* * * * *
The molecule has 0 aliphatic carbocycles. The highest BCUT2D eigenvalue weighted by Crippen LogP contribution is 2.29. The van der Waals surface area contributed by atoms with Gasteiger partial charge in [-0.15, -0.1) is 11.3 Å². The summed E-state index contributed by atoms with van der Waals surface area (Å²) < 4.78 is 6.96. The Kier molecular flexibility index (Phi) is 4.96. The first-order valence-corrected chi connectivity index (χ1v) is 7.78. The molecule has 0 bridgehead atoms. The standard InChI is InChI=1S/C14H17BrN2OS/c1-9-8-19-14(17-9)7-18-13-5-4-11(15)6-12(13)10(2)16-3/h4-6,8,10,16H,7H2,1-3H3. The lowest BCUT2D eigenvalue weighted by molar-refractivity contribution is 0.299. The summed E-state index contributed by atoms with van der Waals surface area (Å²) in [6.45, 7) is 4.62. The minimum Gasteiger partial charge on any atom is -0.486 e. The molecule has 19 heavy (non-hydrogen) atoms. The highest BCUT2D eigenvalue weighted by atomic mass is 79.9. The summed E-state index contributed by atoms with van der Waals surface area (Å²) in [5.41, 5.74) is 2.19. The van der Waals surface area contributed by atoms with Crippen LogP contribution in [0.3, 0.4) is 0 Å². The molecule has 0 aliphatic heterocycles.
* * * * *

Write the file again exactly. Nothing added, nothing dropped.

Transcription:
The molecule has 0 aliphatic carbocycles. The highest BCUT2D eigenvalue weighted by Crippen LogP contribution is 2.29. The van der Waals surface area contributed by atoms with Gasteiger partial charge in [-0.15, -0.1) is 11.3 Å². The summed E-state index contributed by atoms with van der Waals surface area (Å²) < 4.78 is 6.96. The Kier molecular flexibility index (Phi) is 4.96. The first-order valence-corrected chi connectivity index (χ1v) is 7.78. The molecule has 0 bridgehead atoms. The standard InChI is InChI=1S/C14H17BrN2OS/c1-9-8-19-14(17-9)7-18-13-5-4-11(15)6-12(13)10(2)16-3/h4-6,8,10,16H,7H2,1-3H3. The lowest BCUT2D eigenvalue weighted by molar-refractivity contribution is 0.299. The summed E-state index contributed by atoms with van der Waals surface area (Å²) in [6.45, 7) is 4.62. The minimum Gasteiger partial charge on any atom is -0.486 e. The molecule has 19 heavy (non-hydrogen) atoms. The highest BCUT2D eigenvalue weighted by atomic mass is 79.9. The summed E-state index contributed by atoms with van der Waals surface area (Å²) in [5.41, 5.74) is 2.19. The van der Waals surface area contributed by atoms with Crippen LogP contribution in [0.3, 0.4) is 0 Å². The molecule has 0 aliphatic heterocycles.